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As a bonus, you can now also add new Team members directly from the Capacity page – without having to open up the Team administration page.

Team Dashboards

The “old” Home page (or Team Landing page) let you have a spot to pin charts or queries or build tiles. However, you couldn’t really customize how widgets were positioned, and if you had a lot of favorites, the page got a little cluttered. Enter Dashboards. You can now create a number of Dashboards and customize exactly which widgets appear (and where). Here I’m creating a new “Bugs” dashboard that will only show Bug data. Once you’ve created the Dashboard, just click the big green “+” icon on the lower right to add widgets:

image

Once you’ve added a couple of widgets, you can drag/drop them around to customize where they appear. Some widgets require configuration – like this “Query Tile” widget, where I am selecting which query to show as well as title and background color:

imageHere I’m customizing the Query widget:

image

You can see how the widgets actually preview the changes as you set them.

To add charts to a Dashboard, you need to go to the Work|Queries pane, then select the chart and add it to the Dashboard from the fly-out menu:

image

Similarly, to add a Build widget to the Dashboard you need to navigate to builds and add it to the Dashboard of your choice from the list of Builds on the left.

Now I have a really cool looking Bugs Dashboard!

image

Test Result Retention Policies

There is a tool for cleaning up test results (the Test Attachment cleaner in the TFS Power Tools) – but most users only use this when space starts running low. Now you can set retention policies that allow TFS to clean up old run, results and attachments automatically. Open up the administration page and navigate to the Test tab:

image

Team Queries: Project-Scoping Work Item Types and States

If you have multiple Team Projects, and at least one of them uses a different template, then you’ll know that it can be a real pain when querying, since you get all the work item types and all the states – even if you don’t need them. For example, I’ve got a Scrum project and an Agile project. In RTM, when I created a query in the Agile project, the Work Item types drop-down lists Product Backlog items too (even though they’ll never be in my Agile Team Project). Now, by default, only Work Item Type (and States) that appear in your Team Project show in the drop-down lists. If you want to see other work item types, then you’re doing a “cross-Project” query and there’s an option to turn that on (“Query across projects”) to the top-right of the query editor:

image

Policies for Work Item Branch

Now, in addition to Build and Code Review policies for Pull Requests in Git branch policies, you can also require that the commits are linked to work items:

imageYou can also just link the PR to a work item to fulfill the policy.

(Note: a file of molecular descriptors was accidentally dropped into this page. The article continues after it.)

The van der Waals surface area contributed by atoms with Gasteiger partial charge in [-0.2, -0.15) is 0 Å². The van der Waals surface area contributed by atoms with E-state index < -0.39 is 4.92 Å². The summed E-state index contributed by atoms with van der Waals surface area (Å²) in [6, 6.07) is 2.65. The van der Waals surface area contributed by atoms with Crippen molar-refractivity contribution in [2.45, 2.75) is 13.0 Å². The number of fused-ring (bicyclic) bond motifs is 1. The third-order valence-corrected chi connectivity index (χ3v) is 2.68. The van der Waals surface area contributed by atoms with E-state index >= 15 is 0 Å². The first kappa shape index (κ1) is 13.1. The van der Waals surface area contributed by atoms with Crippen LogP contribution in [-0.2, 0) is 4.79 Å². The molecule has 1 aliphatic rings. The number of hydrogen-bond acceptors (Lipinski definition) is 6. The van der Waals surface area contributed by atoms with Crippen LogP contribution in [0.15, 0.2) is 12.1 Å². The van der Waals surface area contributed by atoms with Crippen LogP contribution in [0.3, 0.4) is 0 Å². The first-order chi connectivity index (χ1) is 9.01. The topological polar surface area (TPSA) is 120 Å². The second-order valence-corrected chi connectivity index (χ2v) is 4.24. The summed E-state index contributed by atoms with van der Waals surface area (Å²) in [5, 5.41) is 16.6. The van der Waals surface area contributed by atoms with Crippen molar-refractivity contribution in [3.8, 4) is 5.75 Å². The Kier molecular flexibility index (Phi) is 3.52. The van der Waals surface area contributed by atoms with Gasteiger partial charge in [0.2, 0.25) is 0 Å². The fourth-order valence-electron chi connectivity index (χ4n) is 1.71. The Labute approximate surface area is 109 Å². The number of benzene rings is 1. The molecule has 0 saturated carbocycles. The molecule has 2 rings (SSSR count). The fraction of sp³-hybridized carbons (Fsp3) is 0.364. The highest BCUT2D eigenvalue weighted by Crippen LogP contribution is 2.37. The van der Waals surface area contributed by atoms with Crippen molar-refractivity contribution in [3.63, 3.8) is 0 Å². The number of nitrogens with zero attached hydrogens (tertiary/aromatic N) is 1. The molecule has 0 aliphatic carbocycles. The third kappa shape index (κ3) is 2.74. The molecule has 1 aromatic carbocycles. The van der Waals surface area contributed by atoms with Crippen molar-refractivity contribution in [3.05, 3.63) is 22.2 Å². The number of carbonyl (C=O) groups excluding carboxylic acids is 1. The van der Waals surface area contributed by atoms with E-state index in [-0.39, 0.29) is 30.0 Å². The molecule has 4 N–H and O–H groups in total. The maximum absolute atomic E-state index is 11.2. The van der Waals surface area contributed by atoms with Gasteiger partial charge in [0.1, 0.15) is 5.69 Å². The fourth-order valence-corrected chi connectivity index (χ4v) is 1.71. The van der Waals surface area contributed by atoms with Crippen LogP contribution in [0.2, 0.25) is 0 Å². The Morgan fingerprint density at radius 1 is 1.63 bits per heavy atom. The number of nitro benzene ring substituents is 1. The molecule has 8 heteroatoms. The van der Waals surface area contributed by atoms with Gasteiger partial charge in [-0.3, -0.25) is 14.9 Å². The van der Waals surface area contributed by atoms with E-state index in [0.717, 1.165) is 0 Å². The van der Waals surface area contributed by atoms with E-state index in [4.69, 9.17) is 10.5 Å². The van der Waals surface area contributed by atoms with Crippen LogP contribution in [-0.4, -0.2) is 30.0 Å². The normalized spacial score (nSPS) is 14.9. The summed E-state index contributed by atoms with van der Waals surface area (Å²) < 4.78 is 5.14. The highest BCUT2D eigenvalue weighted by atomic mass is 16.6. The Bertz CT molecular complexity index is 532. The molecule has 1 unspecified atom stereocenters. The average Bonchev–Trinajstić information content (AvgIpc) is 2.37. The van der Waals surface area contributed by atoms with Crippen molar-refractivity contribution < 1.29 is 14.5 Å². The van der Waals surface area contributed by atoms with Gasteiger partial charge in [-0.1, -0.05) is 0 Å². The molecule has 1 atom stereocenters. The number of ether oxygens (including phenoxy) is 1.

Labeling and Client-site workspace mapping in Builds

The build agent gets an update, and there are some refreshed Tasks (including SonarQube begin and end tasks). More importantly, you can now label your sources on (all or just successful) builds:

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Also, if you’re building from a TFVC repo, you can now customize the workspace mapping:

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And Stay tuned, because will come some other features in Update 2 that are in VSO now like :

 

Build widgets in the catalog

As Karen wrote about in the dashboards futures blog, one area we’re focusing on is improving the discoverability and ease in bringing different charts to your dashboard. With this update, you’ll see a new option to add a build history chart from the dashboard catalog, and you’ll be able to configure the build definition displayed directly from the dashboard.

Adding a build history chart from the dashboard catalog

Markdown widget with file from repository

The first version of the markdown widget allowed custom markdown stored inside the widget. You can now choose to display any markdown file in your existing repository.

Selecting a markdown file for display in the widget

Or add the file to any dashboard in your team project directly from the Code Explorer.

Displaying a markdown file in a dashboard

Check out all the January features in detail for Visual Studio Team Services:

https://www.visualstudio.com/news/2016-jan-25-vso

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Windows 8 RTM

 

Windows 8 reached Release to Manufacturing, Windows 8 is now being issued to all PC OEM and manufacturing partners.

More details http://blogs.msdn.com/b/b8/archive/2012/08/01/releasing-windows-8-august-1-2012.aspx

  • August 15th: Developers will be able to download the final version of Windows 8 via your MSDN subscriptionsand DreamSpark Premium
  • August 15th: IT professionals testing Windows 8 in organizations will be able to access the final version of Windows 8 through your TechNet subscriptions.
  • August 16th: Education institutions with existing Microsoft Software Assurance for Windows will be able to download Windows 8 Enterprise edition through the Volume License Service Center (VLSC), allowing you to test, pilot and begin adopting Windows 8 Enterprise within your organization.
  • August 16th: Microsoft Partner Network members will have access to Windows 8.
  • August 20th: Microsoft Action Pack Providers (MAPS) receive access to Windows 8.
  • September 1st: Volume License customers without Software Assurance will be able to purchase Windows 8 through Microsoft Volume License Resellers and Academic License Resellers.

So over the next few days/weeks you will see the availability of exciting new models of PCs loaded with Windows 8 and online availability of Windows 8 on October 26, 2012.

More details http://windowsteamblog.com/windows/b/bloggingwindows/archive/2012/08/01/windows-8-has-reached-the-rtm-milestone.aspx